Rohingya youths share their stories directly with global audience on social media
When Mohammad Rafiq spotted two Rohingya refugee girls dusting their faces with circles of traditional thanaka powder under the warm morning light, he quickly took out his smartphone to capture the moment.
The 19-year-old budding photographer, who fled to Bangladesh in August 2017 after a military crackdown in Myanmar, uses his mobile phone to record the daily lives of nearly one million stateless Rohingya in a vast camp in southern Bangladesh. “I loved the photo instantly as it reflects our culture and the innocence of the little girls who barely want to remember the crisis we are facing,” Rafiq told AFP.
Rafiq is among some 30 Rohingya youths selected by the World Food Program for its “Storytellers” project. For two weeks, they are taught smartphone photo and video-shooting techniques—such as understanding light, exposure and angles—as well as writing skills. The refugees then share their stories directly with the public through Facebook, Twitter and Instagram, with audiences around the world posting comments and asking questions.
“The idea behind it is to be able to hand back the narrative to the people that we are already assisting,” WFP spokeswoman Gemma Snowdon told AFP.
The Storytellers Page on Facebook has more than 30,000 followers and includes similar schemes rolled out in Chad and Uganda. All the Rohingya posters have a similar goal—to share with the outside world the raw, emotional ups and downs they face living in the world’s largest refugee camp.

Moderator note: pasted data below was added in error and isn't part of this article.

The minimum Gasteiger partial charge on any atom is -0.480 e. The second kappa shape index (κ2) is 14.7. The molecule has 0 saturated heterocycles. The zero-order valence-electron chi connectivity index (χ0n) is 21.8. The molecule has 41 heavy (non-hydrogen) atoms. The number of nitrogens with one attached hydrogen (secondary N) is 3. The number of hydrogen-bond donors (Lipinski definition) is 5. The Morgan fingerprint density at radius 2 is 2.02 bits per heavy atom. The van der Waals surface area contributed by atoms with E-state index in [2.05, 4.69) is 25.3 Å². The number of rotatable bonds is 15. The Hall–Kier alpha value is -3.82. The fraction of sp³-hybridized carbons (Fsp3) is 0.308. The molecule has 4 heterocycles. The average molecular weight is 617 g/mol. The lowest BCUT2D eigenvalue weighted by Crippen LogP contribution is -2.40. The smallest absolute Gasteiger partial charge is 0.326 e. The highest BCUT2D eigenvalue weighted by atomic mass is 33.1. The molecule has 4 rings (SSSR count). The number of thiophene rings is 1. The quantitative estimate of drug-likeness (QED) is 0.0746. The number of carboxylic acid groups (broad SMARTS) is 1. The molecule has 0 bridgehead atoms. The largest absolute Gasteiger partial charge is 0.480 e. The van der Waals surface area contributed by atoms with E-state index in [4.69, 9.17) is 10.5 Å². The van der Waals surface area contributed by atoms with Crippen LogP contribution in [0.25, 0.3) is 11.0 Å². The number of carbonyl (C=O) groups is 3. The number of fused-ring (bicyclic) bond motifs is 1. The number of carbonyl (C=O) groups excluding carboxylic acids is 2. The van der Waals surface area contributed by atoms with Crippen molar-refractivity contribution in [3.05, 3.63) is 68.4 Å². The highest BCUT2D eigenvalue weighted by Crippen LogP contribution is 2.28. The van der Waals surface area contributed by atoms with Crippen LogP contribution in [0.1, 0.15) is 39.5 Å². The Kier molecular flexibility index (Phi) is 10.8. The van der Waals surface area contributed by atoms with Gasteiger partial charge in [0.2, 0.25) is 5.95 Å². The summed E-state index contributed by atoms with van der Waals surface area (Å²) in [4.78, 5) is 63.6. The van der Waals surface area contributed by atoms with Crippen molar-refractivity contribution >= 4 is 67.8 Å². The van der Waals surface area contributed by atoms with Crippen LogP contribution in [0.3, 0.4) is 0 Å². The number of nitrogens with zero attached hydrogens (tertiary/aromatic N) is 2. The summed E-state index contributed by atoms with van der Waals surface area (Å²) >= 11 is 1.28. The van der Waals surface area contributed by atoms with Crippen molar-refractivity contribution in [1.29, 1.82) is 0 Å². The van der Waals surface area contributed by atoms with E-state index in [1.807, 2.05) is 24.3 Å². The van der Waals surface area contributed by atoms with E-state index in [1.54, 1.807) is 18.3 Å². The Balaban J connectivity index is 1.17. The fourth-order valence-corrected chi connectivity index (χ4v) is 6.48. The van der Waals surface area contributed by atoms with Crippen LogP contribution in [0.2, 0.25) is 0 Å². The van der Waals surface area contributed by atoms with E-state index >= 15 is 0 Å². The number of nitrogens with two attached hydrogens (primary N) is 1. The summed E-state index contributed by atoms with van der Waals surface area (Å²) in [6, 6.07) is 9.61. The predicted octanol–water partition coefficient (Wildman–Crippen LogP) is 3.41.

Minara, who was four months’ pregnant when she fled Myanmar, shares videos of how refugees are given ropes to tie their makeshift tarpaulin roofs to bamboo poles so they are not blown away by strong winds. Another post, by Hafsa Aktar, is a heartrending letter to her father who was left behind, in which she writes of the difficult conditions in the camp and her deep longing to return to her homeland.
Being able to take photos again has put a spring in the steps of Rafiq, who wanted to continue his schooling after the 10th grade in Myanmar but was blocked by authorities. When he was 15, Rafiq’s father bought him his first-ever smartphone as a present. Thrilled with the device, he explored his town in Myanmar’s northern Rakhine state, taking photos of everything he loved.
But Rafiq’s life was turned upside down in 2017 when the brutal army campaign drove some 740,000 Rohingya Muslims across the border to Cox’s Bazar, where another 200,000 refugees were already living in squalid camps.
During the arduous journey to neighboring Bangladesh to escape the violence, the teenager lost his favorite possession—his smartphone. “I arrived in Bangladesh with my mother and three younger siblings after 10 days of harrowing walks through the hills,” Rafiq recalled as he sat in a shanty inside the camp. “I wish I could have captured the moments of anguish we had to suffer on our way out of Myanmar.”
Now Rafiq is becoming a star on Facebook through his photos. In one post that has attracted some 180,000 views, Rafiq captures a woman meditating during the month of Ramzan to show how the Muslim minority are now free to practice their religion even as they grapple with the hardships in the crammed shelters.
“International media is covering the stories in the camps but they are not here 24/7 but I am,” he said, adding that his stories were more authentic. “People learn from my stories that we are seeking justice and want to return home.”
On some days, Rafiq walks to a vantage point in the camps where he can see the hills of Myanmar shrouded by clouds in the distance, and thinks of home. “I see flashbacks of how my friends and I used to roam around the place. I feel very sad,” he said, adding that he hopes to return one day and be a photojournalist. “That will be the fulfillment of my dream.”